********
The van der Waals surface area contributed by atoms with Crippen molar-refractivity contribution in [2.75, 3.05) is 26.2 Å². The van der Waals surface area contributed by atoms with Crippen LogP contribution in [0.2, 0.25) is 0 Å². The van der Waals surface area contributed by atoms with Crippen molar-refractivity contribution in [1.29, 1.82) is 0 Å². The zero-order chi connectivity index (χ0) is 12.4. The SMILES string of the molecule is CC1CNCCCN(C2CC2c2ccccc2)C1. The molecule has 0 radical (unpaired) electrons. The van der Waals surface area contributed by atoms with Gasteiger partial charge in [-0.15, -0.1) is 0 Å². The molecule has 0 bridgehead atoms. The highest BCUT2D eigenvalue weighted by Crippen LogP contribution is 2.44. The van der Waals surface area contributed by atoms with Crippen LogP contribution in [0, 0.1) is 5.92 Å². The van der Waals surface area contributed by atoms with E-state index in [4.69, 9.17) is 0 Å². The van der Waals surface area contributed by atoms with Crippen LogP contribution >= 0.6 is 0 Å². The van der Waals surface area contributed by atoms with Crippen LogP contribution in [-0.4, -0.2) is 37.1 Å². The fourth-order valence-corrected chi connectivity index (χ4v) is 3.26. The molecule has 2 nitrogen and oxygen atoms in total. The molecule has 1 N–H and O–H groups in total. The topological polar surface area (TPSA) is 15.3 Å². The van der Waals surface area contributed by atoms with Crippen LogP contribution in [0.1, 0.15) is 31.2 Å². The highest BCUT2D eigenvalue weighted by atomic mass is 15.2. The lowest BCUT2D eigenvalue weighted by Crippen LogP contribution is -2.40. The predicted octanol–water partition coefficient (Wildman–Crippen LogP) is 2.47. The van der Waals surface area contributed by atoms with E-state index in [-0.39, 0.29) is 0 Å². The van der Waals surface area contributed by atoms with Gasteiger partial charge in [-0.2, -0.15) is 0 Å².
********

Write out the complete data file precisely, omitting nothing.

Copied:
The van der Waals surface area contributed by atoms with Crippen molar-refractivity contribution in [2.75, 3.05) is 26.2 Å². The van der Waals surface area contributed by atoms with Crippen LogP contribution in [0.2, 0.25) is 0 Å². The van der Waals surface area contributed by atoms with Crippen molar-refractivity contribution in [1.29, 1.82) is 0 Å². The zero-order chi connectivity index (χ0) is 12.4. The SMILES string of the molecule is CC1CNCCCN(C2CC2c2ccccc2)C1. The molecule has 0 radical (unpaired) electrons. The van der Waals surface area contributed by atoms with Gasteiger partial charge in [-0.15, -0.1) is 0 Å². The molecule has 0 bridgehead atoms. The highest BCUT2D eigenvalue weighted by Crippen LogP contribution is 2.44. The van der Waals surface area contributed by atoms with Crippen LogP contribution in [0, 0.1) is 5.92 Å². The van der Waals surface area contributed by atoms with E-state index in [4.69, 9.17) is 0 Å². The van der Waals surface area contributed by atoms with Crippen LogP contribution >= 0.6 is 0 Å². The van der Waals surface area contributed by atoms with Crippen LogP contribution in [-0.4, -0.2) is 37.1 Å². The fourth-order valence-corrected chi connectivity index (χ4v) is 3.26. The molecule has 2 nitrogen and oxygen atoms in total. The molecule has 1 N–H and O–H groups in total. The topological polar surface area (TPSA) is 15.3 Å². The van der Waals surface area contributed by atoms with Crippen LogP contribution in [0.1, 0.15) is 31.2 Å². The highest BCUT2D eigenvalue weighted by atomic mass is 15.2. The lowest BCUT2D eigenvalue weighted by Crippen LogP contribution is -2.40. The predicted octanol–water partition coefficient (Wildman–Crippen LogP) is 2.47. The van der Waals surface area contributed by atoms with E-state index in [-0.39, 0.29) is 0 Å². The van der Waals surface area contributed by atoms with Gasteiger partial charge in [-0.2, -0.15) is 0 Å².